Why do sanctions get so much more attention than rewards?

Reading time: 2 minutes.

We have found that rewards for good behaviour work better than threats and punishments for bad, writes Claire Chambers, Bulwell Academy

People have many different pieces of advice when you’re on qualification for QTS: people with many years’ experience, teachers who love their jobs, friends and family who wish you well and send you cards containing proverbs and sayings. The one that sticks in my head the most is ‘don’t let them see you smile until Christmas’……

What seems quite amusing is that pretty much all of the advice handed out is on one subject, behaviour for learning, and when the recommended reading by your mentor is Getting the Buggers to Behave it provoked a wry smile. It’s not the obvious title for a book. However, within the cover the message, along with that in the many other books I have read looking at classroom management, says the same thing: ‘establish good behaviour and you can teach anything.’

There is a whole Ofsted standard for this, and a section in the lesson observation process reflects your ability to manage your class. In teacher discussions it is common to scan your timetable every September with fingers crossed, looking at class list for names of younger siblings thinking ‘I hope he is better than his brother.’ Let’s face it, almost every day will have a challenge: it might not always be the same person, it might not be your lesson, it might not be the work they’re doing. But part of our job is to help and deal with these issues as and when they arise – and that’s the part of the jobs that keeps us on our toes. Lest we forget, we’re dealing with children.

Many behaviour policies have strategies for warning, removal, isolation and detentions. But why is it that the mention of rewards doesn’t come until number 7.2 on the standards? Each school has a reward policy, but how does that stack up against the sanctions in your school?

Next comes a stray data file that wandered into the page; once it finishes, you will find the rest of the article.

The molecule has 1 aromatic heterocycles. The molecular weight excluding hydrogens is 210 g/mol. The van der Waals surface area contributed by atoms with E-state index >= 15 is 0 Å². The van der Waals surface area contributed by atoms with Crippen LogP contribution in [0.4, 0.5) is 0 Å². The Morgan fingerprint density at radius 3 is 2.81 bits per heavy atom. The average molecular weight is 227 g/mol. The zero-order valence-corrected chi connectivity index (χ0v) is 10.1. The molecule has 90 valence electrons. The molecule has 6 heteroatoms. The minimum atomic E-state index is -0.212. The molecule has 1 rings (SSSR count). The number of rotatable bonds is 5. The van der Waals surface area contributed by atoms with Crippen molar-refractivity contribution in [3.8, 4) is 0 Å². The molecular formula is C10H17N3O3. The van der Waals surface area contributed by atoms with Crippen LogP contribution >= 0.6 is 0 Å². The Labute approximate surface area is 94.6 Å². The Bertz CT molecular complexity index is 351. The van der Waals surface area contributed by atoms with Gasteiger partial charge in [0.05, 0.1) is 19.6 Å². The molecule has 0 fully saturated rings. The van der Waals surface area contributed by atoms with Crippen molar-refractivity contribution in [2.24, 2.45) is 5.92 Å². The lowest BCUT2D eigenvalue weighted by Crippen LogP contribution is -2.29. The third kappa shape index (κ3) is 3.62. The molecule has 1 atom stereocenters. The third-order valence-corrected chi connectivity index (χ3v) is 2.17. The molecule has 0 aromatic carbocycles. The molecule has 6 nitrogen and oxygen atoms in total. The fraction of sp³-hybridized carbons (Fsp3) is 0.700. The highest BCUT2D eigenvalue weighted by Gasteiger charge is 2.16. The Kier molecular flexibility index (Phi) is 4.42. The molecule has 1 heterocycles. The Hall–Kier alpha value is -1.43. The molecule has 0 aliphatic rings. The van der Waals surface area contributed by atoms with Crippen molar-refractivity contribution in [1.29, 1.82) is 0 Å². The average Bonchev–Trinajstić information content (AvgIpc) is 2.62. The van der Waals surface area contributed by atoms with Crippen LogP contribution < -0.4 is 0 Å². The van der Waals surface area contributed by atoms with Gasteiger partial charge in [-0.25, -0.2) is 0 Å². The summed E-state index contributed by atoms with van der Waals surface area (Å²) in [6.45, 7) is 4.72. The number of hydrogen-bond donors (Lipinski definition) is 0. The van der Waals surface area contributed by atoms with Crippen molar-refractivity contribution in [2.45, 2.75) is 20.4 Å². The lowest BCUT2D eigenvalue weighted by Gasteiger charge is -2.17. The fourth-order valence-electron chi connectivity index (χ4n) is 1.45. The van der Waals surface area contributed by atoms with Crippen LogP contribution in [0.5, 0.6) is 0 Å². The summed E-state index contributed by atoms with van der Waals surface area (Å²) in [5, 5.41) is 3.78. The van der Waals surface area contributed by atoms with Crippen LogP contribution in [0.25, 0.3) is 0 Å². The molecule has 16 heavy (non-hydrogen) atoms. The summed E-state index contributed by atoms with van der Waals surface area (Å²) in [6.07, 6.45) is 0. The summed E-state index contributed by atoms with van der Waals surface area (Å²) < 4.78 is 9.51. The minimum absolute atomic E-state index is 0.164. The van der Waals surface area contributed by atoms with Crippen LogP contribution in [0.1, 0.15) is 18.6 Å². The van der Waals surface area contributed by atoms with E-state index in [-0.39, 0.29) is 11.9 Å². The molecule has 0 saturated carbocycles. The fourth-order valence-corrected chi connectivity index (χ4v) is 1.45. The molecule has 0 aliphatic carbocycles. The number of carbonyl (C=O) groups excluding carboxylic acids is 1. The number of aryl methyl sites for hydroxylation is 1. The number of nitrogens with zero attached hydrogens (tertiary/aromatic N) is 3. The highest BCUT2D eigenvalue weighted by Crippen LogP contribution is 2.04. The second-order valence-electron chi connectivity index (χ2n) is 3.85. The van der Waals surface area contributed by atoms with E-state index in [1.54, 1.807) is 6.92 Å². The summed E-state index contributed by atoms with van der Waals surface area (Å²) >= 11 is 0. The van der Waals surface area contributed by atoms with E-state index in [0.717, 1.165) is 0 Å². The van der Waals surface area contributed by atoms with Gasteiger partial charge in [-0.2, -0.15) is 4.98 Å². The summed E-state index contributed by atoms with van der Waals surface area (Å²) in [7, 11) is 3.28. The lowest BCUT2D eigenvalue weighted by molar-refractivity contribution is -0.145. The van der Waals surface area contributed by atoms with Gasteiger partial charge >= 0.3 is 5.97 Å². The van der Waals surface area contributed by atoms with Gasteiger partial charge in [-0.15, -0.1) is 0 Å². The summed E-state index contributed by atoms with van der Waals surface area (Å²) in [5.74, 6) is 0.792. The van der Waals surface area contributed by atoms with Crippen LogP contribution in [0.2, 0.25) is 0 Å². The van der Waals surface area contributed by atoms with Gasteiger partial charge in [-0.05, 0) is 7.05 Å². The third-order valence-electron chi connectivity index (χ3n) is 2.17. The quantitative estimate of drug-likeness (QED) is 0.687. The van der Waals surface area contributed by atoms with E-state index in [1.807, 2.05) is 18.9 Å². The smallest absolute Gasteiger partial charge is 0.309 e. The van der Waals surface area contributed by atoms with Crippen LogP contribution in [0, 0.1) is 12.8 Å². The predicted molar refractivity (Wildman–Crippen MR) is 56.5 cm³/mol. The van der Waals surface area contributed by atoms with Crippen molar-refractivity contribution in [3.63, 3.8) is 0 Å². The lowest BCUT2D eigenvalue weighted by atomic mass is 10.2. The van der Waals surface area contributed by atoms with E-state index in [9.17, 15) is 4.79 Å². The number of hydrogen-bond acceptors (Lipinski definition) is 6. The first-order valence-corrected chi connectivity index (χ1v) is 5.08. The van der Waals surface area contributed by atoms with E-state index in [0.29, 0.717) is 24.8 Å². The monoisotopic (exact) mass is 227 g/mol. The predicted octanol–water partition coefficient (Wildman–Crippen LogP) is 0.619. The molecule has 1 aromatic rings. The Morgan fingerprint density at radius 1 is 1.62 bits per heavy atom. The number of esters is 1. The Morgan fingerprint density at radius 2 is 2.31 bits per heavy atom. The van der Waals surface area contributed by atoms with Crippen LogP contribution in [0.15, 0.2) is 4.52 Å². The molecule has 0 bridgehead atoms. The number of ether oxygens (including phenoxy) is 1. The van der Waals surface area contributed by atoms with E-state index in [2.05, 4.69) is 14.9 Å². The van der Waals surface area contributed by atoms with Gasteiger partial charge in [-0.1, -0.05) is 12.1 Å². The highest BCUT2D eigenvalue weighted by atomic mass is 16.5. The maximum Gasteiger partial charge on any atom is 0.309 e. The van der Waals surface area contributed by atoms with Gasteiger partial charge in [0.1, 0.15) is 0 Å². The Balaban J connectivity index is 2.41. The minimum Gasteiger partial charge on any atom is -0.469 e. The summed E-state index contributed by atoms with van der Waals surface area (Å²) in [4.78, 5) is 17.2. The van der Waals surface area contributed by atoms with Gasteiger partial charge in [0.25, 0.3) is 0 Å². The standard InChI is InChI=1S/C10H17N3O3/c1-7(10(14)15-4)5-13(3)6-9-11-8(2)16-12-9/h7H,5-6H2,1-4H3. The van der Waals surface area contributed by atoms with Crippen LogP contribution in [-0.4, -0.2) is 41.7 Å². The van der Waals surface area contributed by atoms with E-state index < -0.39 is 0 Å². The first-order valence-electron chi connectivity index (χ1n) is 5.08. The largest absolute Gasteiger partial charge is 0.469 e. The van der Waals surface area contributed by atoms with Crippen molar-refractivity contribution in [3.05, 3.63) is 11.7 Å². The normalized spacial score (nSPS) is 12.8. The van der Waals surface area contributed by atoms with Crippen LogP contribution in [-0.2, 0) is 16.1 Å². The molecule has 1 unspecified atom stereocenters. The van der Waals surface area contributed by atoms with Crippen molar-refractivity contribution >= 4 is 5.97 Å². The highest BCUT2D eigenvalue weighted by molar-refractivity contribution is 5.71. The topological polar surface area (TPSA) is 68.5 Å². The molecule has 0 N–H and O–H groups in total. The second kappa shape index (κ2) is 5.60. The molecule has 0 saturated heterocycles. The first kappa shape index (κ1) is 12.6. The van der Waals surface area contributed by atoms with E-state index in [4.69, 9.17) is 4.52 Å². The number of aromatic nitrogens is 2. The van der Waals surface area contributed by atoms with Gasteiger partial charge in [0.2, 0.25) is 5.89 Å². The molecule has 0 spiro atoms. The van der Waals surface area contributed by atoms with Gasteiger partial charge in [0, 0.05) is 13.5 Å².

I have been working with nurture groups now for around five years. In these groups we have students with a range of different needs including anxiety, ASD, ADHD and ESMH. Some students demonstrate outstanding behaviour for learning but others require more support, more encouragement and more incentive to work. Is then fair to award these more challenging students postcards home (our quick reward system) when they do behave as we want, when students that are always good can be overlooked?.

While on holiday I was mulling over what to do to help curb this: how could we even out the system, make it fairer?

Warnings didn’t work

Warnings with our students didn’t seem to work, students were always getting to the point just before sanctions, and would then get upset and start that downward spiral of arguing and refusal. Reading Mindset by Carol Dweck, it crossed my mind rather have an accumulative system of 1,2,3 warnings then you’re out, would it work the other way round?

Assume that each lesson the students always start with 3 stars – one for work, one for behaviour and one for respect – easy language for all the students to be able to identify), it is then for them to lose the star. Moreover, the language you use changes, from ‘right, this is your first warning’ to ‘Do you want to lose your star for work?’ The positive way the language is framed allows students to identify that they have the power to change their behaviour. Once all three stars have been collected for that lesson, our students earn a jigsaw piece from a puzzle that they have designed. These jigsaws range from six-piece puzzles to 28-piece puzzles, and the completed jigsaw earns a reward.

We trailed this with a few students to assess its effectiveness, and very quickly rolled it out to the whole department. What is more students take pride in the cards recording their progress and are happy to show these to parents and teachers, highlighting how good they’ve been in lessons.

It puts the fairness back into the classroom and offers a bespoke rewards pathway that makes students feel valued for something they have achieved.

At Bulwell Academy earlier this half term SSAT delivered stage 5 of the SSAT Teaching and Learning Improvement Programme (TLIP). Focus was on the progress they had made in the preceding weeks including the outcomes of the ‘Do Something Different’ challenge. This was an important step for the school as the Headteacher had hoped TLIP would bring about more risk-taking in the classroom – and teachers being more creative with lessons that engaged their students. This article is an example of the reinvigorated practice and how the programme gave staff the licence to do something different.

Download: SSAT Teaching and Learing Improvement Programme brochure 

Claire Chambers, Bulwell Academy

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